ASD working to meet needs of special education students through online learning
ANCHORAGE, Alaska (KTUU) - The Anchorage School District announced Friday it will begin the school year with eLearning five days a week and that is no exception for students with special needs.
According to Cindy Anderson, ASD’s senior director of special education, the same rules for in-person learning will apply to all students. ASD said that, because the municipality is at a “high-risk” model, all students will be online learning. Anderson said if the risk level changes, in-person learning would be available.
“Our goal is to protect the family, the students, and our staff,” Anderson said. " If it’s low or medium risk, they would be coming in. So absolutely, we would still be doing the face to face. The hard part is we’ll be using PPE, cleaning, distancing, and really working with our students to learn in a different way.”
While students learn online, Anderson said parents will be working closely with school case managers to individualize education for their children.
“We really have to look at how to be flexible and creative in the learning,” she said. “Having a little more time over the summer to build some robust lessons and curriculum, we’ve enhanced our resources and brought some additional curriculum that will help support the instruction.”
Anderson said parent training will also be provided online.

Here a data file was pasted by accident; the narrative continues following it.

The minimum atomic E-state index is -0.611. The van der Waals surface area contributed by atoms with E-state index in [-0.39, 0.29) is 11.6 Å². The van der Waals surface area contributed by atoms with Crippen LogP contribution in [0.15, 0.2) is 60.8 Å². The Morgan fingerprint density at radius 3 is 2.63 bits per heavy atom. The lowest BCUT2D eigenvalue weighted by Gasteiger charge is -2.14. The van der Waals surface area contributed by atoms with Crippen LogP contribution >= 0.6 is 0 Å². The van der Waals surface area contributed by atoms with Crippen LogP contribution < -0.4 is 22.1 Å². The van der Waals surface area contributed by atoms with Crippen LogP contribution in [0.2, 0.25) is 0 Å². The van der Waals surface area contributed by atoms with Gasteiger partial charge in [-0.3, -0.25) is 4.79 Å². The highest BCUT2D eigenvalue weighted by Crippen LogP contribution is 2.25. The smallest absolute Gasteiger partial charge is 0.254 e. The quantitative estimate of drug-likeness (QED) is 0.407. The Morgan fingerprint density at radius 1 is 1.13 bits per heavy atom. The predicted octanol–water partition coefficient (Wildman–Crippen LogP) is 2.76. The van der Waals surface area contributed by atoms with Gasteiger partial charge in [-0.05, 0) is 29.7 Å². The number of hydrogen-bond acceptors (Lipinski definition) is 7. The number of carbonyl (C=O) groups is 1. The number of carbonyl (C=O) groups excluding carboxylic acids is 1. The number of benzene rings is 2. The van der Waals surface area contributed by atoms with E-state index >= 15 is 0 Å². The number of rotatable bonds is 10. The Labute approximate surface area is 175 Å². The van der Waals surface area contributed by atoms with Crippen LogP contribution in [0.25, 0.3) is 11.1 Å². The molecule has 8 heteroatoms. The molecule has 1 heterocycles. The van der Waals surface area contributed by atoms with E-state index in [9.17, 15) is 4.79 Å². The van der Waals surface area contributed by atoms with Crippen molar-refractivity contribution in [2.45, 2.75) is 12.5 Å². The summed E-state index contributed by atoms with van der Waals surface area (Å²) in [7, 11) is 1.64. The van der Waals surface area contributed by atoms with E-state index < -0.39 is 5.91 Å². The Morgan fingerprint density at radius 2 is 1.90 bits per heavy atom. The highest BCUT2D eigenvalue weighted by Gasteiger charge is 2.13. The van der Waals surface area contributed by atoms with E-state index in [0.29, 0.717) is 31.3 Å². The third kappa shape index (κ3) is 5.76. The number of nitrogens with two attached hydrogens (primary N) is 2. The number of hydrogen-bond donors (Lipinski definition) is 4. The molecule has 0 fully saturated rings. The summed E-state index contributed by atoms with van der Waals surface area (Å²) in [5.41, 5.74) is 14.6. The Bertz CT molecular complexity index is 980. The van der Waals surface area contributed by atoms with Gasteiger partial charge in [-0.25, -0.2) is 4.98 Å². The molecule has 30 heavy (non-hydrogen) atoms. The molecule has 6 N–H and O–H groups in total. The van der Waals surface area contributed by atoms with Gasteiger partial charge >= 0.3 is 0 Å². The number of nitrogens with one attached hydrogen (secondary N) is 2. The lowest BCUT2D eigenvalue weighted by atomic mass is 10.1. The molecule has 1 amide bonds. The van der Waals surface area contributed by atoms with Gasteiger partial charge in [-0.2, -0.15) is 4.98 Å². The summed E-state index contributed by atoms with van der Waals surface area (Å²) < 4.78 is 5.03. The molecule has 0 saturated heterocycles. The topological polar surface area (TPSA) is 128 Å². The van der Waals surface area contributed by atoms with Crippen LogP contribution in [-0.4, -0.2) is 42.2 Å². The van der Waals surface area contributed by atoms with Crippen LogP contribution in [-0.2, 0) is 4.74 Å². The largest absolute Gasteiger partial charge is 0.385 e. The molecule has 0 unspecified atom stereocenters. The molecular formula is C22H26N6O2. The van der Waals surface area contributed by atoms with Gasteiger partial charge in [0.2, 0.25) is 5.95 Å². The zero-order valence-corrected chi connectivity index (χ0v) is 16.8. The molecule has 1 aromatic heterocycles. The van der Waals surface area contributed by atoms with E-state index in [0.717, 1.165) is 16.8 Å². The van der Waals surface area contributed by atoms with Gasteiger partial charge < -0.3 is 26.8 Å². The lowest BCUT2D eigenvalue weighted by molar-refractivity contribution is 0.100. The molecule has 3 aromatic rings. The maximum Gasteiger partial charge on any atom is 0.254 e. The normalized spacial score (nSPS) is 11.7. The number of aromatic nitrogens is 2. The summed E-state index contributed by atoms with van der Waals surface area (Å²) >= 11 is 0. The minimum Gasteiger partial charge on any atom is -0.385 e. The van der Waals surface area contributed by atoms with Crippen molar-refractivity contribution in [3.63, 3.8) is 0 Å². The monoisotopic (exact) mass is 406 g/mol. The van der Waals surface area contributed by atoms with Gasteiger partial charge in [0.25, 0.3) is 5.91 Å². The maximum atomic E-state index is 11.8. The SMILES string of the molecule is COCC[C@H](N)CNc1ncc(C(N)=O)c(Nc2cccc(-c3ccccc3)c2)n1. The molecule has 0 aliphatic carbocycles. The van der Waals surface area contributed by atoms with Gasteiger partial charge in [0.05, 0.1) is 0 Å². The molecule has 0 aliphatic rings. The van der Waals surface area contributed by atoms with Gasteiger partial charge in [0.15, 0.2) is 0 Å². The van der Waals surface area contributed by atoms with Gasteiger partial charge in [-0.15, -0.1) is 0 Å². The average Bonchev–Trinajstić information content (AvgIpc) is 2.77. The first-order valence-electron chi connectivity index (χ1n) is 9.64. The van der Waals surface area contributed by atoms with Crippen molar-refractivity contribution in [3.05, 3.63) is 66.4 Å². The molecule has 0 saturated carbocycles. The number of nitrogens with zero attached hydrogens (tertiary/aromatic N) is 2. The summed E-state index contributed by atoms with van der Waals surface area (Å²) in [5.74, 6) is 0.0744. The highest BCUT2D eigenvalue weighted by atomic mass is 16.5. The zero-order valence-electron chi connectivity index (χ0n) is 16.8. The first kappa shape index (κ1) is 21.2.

Currently, ASD is completing some in-person evaluations of special needs students, according to Anderson.
”It’s usually one at a time,” Anderson said. “The student comes in, there is a plexiglass shield that is used. There’s PPE, extensive cleaning, we don’t bring in groups of students.”
Kaleb Kuehn, a life skills special education teacher at West High School said, like all parents, online platforms are not always easy to navigate.
“It’s hard because you’re working,” Kuehn said. “And then you have something like this that impacts everything. I think it was really difficult for families because we have students that require such intensive needs.”
Kuehn said the district is doing its best with curriculum and decision making.
“It’s not comfortable for everybody, but we’re gonna continue to work through it,” Kuehn said. “And I have pretty good confidence that we’ll be back.”
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